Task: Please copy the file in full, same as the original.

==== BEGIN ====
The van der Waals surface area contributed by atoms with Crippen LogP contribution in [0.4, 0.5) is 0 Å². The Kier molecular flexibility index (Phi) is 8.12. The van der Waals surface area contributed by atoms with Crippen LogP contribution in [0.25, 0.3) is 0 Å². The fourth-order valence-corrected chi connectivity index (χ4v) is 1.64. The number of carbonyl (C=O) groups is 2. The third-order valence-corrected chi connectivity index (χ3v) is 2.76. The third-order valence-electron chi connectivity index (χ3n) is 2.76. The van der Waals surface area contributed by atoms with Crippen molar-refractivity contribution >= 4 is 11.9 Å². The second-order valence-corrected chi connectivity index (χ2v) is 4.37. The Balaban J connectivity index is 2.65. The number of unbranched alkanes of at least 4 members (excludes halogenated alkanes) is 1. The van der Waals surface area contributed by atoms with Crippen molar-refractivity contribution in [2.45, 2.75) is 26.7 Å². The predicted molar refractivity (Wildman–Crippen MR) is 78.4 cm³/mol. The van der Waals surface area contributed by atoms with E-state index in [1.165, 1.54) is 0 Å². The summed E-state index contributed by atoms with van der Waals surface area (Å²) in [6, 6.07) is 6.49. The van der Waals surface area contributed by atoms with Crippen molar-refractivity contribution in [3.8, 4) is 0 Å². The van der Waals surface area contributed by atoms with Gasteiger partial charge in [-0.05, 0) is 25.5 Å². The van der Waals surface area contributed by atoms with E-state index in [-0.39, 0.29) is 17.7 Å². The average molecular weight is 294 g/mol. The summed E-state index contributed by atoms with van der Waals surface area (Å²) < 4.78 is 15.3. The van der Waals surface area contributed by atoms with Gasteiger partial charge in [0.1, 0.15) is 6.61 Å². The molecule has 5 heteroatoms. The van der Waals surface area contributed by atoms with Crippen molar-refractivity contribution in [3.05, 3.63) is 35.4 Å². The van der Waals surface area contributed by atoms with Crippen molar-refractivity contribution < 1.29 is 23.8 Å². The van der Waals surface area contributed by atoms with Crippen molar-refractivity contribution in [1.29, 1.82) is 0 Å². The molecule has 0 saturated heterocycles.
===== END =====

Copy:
The van der Waals surface area contributed by atoms with Crippen LogP contribution in [0.4, 0.5) is 0 Å². The Kier molecular flexibility index (Phi) is 8.12. The van der Waals surface area contributed by atoms with Crippen LogP contribution in [0.25, 0.3) is 0 Å². The fourth-order valence-corrected chi connectivity index (χ4v) is 1.64. The number of carbonyl (C=O) groups is 2. The third-order valence-corrected chi connectivity index (χ3v) is 2.76. The third-order valence-electron chi connectivity index (χ3n) is 2.76. The van der Waals surface area contributed by atoms with Crippen molar-refractivity contribution >= 4 is 11.9 Å². The second-order valence-corrected chi connectivity index (χ2v) is 4.37. The Balaban J connectivity index is 2.65. The number of unbranched alkanes of at least 4 members (excludes halogenated alkanes) is 1. The van der Waals surface area contributed by atoms with Crippen molar-refractivity contribution in [2.45, 2.75) is 26.7 Å². The predicted molar refractivity (Wildman–Crippen MR) is 78.4 cm³/mol. The van der Waals surface area contributed by atoms with E-state index in [1.165, 1.54) is 0 Å². The summed E-state index contributed by atoms with van der Waals surface area (Å²) in [6, 6.07) is 6.49. The van der Waals surface area contributed by atoms with Crippen molar-refractivity contribution in [3.8, 4) is 0 Å². The van der Waals surface area contributed by atoms with Gasteiger partial charge in [-0.05, 0) is 25.5 Å². The van der Waals surface area contributed by atoms with E-state index in [-0.39, 0.29) is 17.7 Å². The average molecular weight is 294 g/mol. The summed E-state index contributed by atoms with van der Waals surface area (Å²) < 4.78 is 15.3. The van der Waals surface area contributed by atoms with Gasteiger partial charge in [0.1, 0.15) is 6.61 Å². The molecule has 5 heteroatoms. The van der Waals surface area contributed by atoms with Crippen molar-refractivity contribution in [3.05, 3.63) is 35.4 Å². The van der Waals surface area contributed by atoms with Crippen molar-refractivity contribution < 1.29 is 23.8 Å². The van der Waals surface area contributed by atoms with Crippen molar-refractivity contribution in [1.29, 1.82) is 0 Å². The molecule has 0 saturated heterocycles.